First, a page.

{ "field": 1 }
{ "product.quantity": 1 }
{ "product": 1, "quantity": 1 }

For each field in the index specify either 1 for an ascending order or -1 for a descending order, which represents the order of the keys in the index. For indexes with more than one key (i.e. compound indexes) the sequence of fields is important.

Indexes on Sub-documents

You can create indexes on fields that hold sub-documents as in the following example:


Given the following document in the factories collection:

{ "_id": ObjectId(...), metro: { city: "New York", state: "NY" } } )

You can create an index on the metro key. The following queries would then use that index, and both would return the above document:

db.factories.find( { metro: { city: "New York", state: "NY" } } );

db.factories.find( { metro: { $gte : { city: "New York" } } } );

The second query returns the document because { city: "New York" } is less than { city: "New York", state: "NY" } The order of comparison is in ascending key order in the order the keys occur in the BSON document.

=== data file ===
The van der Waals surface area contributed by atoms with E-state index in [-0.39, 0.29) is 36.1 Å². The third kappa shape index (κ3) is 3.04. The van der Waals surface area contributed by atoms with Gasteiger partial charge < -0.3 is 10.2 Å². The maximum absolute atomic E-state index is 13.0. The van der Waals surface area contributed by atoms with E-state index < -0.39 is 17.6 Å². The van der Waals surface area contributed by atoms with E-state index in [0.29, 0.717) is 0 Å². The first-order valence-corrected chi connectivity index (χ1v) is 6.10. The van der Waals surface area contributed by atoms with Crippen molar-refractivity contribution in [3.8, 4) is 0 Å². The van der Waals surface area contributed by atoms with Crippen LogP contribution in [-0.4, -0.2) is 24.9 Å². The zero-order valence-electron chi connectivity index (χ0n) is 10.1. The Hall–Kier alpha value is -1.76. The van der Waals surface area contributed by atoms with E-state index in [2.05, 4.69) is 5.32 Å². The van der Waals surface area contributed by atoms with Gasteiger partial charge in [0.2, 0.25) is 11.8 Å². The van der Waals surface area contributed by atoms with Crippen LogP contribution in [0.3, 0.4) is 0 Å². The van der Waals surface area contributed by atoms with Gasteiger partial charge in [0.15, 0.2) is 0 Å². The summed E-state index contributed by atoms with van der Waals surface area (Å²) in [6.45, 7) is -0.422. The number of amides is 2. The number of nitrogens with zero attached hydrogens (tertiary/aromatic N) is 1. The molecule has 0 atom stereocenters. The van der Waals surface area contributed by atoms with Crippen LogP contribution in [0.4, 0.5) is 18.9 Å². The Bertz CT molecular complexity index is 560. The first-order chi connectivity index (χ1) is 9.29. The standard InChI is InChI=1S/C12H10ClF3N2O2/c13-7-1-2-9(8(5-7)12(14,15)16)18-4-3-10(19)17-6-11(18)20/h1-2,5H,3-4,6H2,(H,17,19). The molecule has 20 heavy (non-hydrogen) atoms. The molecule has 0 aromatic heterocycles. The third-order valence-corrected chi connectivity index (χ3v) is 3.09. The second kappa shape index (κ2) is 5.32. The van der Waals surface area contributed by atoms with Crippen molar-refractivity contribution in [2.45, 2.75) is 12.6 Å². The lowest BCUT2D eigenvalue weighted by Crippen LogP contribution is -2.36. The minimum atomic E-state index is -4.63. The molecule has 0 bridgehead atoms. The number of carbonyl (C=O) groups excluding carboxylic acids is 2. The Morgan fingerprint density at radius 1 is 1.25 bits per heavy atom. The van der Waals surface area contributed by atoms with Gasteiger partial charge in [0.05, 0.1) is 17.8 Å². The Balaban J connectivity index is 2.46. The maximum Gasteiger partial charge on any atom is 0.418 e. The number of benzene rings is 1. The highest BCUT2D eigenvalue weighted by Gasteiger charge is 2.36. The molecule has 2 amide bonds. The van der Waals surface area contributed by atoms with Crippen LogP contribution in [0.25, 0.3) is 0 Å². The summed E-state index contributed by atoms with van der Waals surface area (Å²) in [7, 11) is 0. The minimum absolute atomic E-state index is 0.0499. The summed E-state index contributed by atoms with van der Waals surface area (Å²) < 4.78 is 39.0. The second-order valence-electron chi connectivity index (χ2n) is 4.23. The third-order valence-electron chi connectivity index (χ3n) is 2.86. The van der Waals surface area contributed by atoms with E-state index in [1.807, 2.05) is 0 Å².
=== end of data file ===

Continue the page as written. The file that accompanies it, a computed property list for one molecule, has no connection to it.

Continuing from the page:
Indexes on Embedded Fields

You can create indexes on fields in sub-documents, just as you can index top-level fields in documents. [3] These indexes allow you to use a “dot notation,” to introspect into sub-documents.

Consider a collection named people that holds documents that resemble the following example document:

{"_id": ObjectId(...)
 "name": "John Doe"
 "address": {
        "street": "Main"
        "zipcode": 53511
        "state": "WI"

You can create an index on the address.zipcode field, using the following specification:

db.people.ensureIndex( { "address.zipcode": 1 } )
[3]Indexes on Sub-documents, by contrast allow you to index fields that hold documents, including the full content, up to the maximum Index Size of the sub-document in the index.

Compound Indexes

MongoDB supports “compound indexes,” where a single index structure holds references to multiple fields within a collection’s documents. Consider a collection named products that holds documents that resemble the following document:

 "_id": ObjectId(...)
 "item": "Banana"
 "category": ["food", "produce", "grocery"]
 "location": "4th Street Store"
 "stock": 4
 "type": cases
 "arrival": Date(...)